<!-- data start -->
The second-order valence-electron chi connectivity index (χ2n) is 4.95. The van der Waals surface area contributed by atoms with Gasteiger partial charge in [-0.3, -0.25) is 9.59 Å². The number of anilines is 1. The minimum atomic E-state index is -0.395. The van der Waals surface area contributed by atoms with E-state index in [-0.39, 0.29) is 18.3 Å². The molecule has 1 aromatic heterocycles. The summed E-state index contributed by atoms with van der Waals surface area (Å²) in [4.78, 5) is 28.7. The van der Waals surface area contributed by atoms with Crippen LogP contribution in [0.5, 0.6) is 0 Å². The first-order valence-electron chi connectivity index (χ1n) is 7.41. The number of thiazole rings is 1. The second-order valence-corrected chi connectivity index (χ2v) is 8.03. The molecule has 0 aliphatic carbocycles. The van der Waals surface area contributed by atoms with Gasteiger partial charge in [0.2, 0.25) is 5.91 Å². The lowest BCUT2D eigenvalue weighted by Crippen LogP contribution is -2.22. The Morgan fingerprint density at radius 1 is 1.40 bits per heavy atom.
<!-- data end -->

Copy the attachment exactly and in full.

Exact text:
The second-order valence-electron chi connectivity index (χ2n) is 4.95. The van der Waals surface area contributed by atoms with Gasteiger partial charge in [-0.3, -0.25) is 9.59 Å². The number of anilines is 1. The minimum atomic E-state index is -0.395. The van der Waals surface area contributed by atoms with E-state index in [-0.39, 0.29) is 18.3 Å². The molecule has 1 aromatic heterocycles. The summed E-state index contributed by atoms with van der Waals surface area (Å²) in [4.78, 5) is 28.7. The van der Waals surface area contributed by atoms with Crippen LogP contribution in [0.5, 0.6) is 0 Å². The first-order valence-electron chi connectivity index (χ1n) is 7.41. The number of thiazole rings is 1. The second-order valence-corrected chi connectivity index (χ2v) is 8.03. The molecule has 0 aliphatic carbocycles. The van der Waals surface area contributed by atoms with Gasteiger partial charge in [0.2, 0.25) is 5.91 Å². The lowest BCUT2D eigenvalue weighted by Crippen LogP contribution is -2.22. The Morgan fingerprint density at radius 1 is 1.40 bits per heavy atom.